Microwave - and other forms of electromagnetic - radiation are major (but conveniently disregarded, ignored, and overlooked) factors in many modern unexplained disease states. Insomnia, anxiety, vision problems, swollen lymph, headaches, extreme thirst, night sweats, fatigue, memory and concentration problems, muscle pain, weakened immunity, allergies, heart problems, and intestinal disturbances are all symptoms found in a disease process the Russians described in the 70's as Microwave Sickness.
With a job titleof digital audience manager, I get paid to be better than most at being digitally connected.
I am the satisfied owner of an iPhone 6, a MacBook Pro and an iPad 2. I have an active account on every popular social media platform and I manage my entire life through Google Drive.
While I am an advocate of the newest technologies, I acknowledge that being over-connected in my personal and professional life is a new reality I'm up against.
That realization is what led my husband and me to our 2015 resolution to get off our technology and into the great Florida outdoors more often. We agreed we wanted at least 24 hours of complete digital detox — no Netflix to watch, no pressuring work emails to answer, no Amazon shopping, no social media, no Internet at all.
We knew a camping trip to one of Florida's State Parks would be just the thing to truly get off the grid, so we booked two nights at Manatee Springs. My husband and I figured the home of West Indian manatees in Chiefland, clocking in at about 9,000 years old, was a perfect escape from our modern world of dinging phones, touch screens and binge-worthy television.
We packed up his Tacoma with three coolers, a six-person tent, two bottles of bug spray, our Ultra Plush Queen Airbed and drove two hours north of Tampa to Suwannee River territory.
As soon as we passed through the campground's threshold — lush with a canopy of maple trees, red oaks and March sunshine — I lost service on my phone. That first moment of disconnect felt like something from an episode of the Twilight Zone. It brought the classic opening monologue to mind — You're traveling through another dimension, a dimension not only of sight and sound but of mind. A journey into a wondrous land whose boundaries are that of imagination — and I was ready.
We checked in with the park office and arrived at our campsite. Before we even set up our tent, a gathering of deer approached to check us out. Right after the deer showed up so did a park ranger, whom we dubbed Ranger Rick for the remainder of the weekend. Ranger Rick asked that we please not feed the deer, which is why the deer are chummy with visiting campers. So, no trail mix for Bambi.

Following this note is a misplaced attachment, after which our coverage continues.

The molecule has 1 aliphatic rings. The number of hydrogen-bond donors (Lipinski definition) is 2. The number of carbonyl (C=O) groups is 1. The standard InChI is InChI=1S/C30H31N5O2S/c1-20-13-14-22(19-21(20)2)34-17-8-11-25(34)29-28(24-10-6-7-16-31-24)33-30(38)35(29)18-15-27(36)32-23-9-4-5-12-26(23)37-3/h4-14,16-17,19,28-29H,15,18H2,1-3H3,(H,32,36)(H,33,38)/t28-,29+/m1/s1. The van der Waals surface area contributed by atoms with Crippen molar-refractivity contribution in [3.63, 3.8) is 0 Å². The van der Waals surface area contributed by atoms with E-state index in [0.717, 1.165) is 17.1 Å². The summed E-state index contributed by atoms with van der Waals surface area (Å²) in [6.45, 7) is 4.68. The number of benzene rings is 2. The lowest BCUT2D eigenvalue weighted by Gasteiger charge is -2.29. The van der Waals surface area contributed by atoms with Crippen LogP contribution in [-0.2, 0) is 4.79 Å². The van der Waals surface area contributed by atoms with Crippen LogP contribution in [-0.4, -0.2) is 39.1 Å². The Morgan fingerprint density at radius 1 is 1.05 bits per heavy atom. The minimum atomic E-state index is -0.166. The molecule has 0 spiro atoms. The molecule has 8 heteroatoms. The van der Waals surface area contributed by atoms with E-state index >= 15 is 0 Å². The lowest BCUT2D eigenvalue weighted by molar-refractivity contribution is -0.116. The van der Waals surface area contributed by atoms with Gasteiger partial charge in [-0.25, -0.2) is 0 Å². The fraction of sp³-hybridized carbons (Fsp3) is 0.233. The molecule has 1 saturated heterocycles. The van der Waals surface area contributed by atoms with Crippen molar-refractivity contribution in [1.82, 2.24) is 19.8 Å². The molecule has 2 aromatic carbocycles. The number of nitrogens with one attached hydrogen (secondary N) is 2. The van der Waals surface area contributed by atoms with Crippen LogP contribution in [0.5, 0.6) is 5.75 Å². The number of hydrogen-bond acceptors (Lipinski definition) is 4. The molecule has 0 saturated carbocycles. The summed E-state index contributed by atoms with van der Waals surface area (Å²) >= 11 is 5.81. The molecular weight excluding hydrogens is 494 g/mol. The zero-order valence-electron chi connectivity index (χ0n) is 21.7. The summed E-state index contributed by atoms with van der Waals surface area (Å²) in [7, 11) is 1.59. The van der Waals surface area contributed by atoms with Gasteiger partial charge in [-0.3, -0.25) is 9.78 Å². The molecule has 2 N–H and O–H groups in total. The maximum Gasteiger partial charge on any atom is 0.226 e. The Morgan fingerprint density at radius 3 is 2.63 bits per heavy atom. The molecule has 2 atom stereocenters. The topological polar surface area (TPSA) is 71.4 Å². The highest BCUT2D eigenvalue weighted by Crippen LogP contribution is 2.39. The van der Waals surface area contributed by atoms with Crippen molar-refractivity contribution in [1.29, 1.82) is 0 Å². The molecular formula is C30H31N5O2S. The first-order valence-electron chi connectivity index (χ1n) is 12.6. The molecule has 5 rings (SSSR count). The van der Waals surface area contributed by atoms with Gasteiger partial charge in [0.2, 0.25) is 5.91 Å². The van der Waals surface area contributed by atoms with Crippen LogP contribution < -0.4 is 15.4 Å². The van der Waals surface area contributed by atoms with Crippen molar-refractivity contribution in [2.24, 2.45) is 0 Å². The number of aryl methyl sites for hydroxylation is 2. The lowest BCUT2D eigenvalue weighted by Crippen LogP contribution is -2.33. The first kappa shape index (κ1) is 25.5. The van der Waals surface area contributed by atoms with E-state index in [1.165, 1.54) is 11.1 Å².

After the tent was set up, we made fire. Well, I didn't make fire. The couple that came with us worked with my husband to make fire. They grabbed some wood from the park office and combed around the red oaks for the best logs to burn.
Deer? Check. Fire? Check. Tent? Check. No cell service? Check. We were officially camping.
The four of us lathered up with bug spray and spent the rest of day one exploring the grounds. We eventually found the waterfront public park and saw the turquoise reflections of the clear water spring, exclaiming in agreement, "We're jumping in tomorrow!"
That evening, we all fit in the tent comfortably and snoozed on our two blowup mattresses, falling asleep to the buzz of crickets and waking up to the chirping of birds.
In the morning, over a breakfast cooked on a portable gas grill of scrambled eggs and bacon with a side of fruit, we talked about shows like True Detective and Empire and who had seen what. We noticed a side effect emerging — whenever we had a question about an actor or show, we couldn't Google it. We had to use our thought processes to figure out an answer. The exercise actually made for more engaging conversation.
Soon, we were all suited up and strolling to the spring for the afternoon. The waterfront park area was bustling with college students on spring break, a baby shower celebration set up by the playground and throngs of families with kids in goggles and teenagers laying out on beach towels.
Over at the spring, some visitors splashed about while others searched for bravery to enter the tempting water. They squealed with different types of fear — fear of cold water, fear of snakes and fish, and the fear of swimming in general.
My friend and I decided the only way to get in the spring was to leap in off the steps. We wanted to get to the center of the spring as fast as possible to avoid the small snakes swimming close to the edges of the reservoir.
As the sparkling stream washed over us, we were refreshed and appreciated the lack of saltiness. We splashed around together and relished our surroundings of moss-draped cypress trees and their enchanted knees.
As a group, we spent a lot of time over the weekend proclaiming how the modern world escape was making us feel — calm, peaceful, cleansed and magical. We became intoxicated by the natural beauty we were lucky enough to share and it was palpable in how present we all were as we swam, hung out barefoot and talked in the red-fire dark while making s'mores.
There was no reaching for phones or compulsions to instantly share photos. No checking in on sports scores or online games.
After 48 hours at Manatee Springs, my brain began to mirror the clarity of the spring we swam in and I felt more connected to myself than to any digital device.
Contact Amber McDonald at firstname.lastname@example.org. Follow @Amber__McDonald.